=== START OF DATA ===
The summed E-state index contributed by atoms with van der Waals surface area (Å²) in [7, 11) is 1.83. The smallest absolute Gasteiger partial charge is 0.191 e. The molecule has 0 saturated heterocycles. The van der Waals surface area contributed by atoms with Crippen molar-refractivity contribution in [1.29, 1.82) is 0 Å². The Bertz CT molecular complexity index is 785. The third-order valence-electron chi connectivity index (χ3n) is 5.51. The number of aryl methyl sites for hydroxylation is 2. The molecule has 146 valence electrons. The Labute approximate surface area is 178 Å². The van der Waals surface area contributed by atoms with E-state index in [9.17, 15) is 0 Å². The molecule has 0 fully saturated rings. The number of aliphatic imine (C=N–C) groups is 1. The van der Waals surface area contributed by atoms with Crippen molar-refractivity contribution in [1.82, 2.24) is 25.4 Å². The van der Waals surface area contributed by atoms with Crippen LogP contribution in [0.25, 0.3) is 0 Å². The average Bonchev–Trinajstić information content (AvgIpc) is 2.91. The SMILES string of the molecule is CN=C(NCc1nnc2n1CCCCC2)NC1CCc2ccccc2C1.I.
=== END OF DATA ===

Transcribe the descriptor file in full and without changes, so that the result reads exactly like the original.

The summed E-state index contributed by atoms with van der Waals surface area (Å²) in [7, 11) is 1.83. The smallest absolute Gasteiger partial charge is 0.191 e. The molecule has 0 saturated heterocycles. The van der Waals surface area contributed by atoms with Crippen molar-refractivity contribution in [1.29, 1.82) is 0 Å². The Bertz CT molecular complexity index is 785. The third-order valence-electron chi connectivity index (χ3n) is 5.51. The number of aryl methyl sites for hydroxylation is 2. The molecule has 146 valence electrons. The Labute approximate surface area is 178 Å². The van der Waals surface area contributed by atoms with E-state index in [9.17, 15) is 0 Å². The molecule has 0 fully saturated rings. The number of aliphatic imine (C=N–C) groups is 1. The van der Waals surface area contributed by atoms with Crippen molar-refractivity contribution in [1.82, 2.24) is 25.4 Å². The van der Waals surface area contributed by atoms with Crippen LogP contribution in [0.25, 0.3) is 0 Å². The average Bonchev–Trinajstić information content (AvgIpc) is 2.91. The SMILES string of the molecule is CN=C(NCc1nnc2n1CCCCC2)NC1CCc2ccccc2C1.I.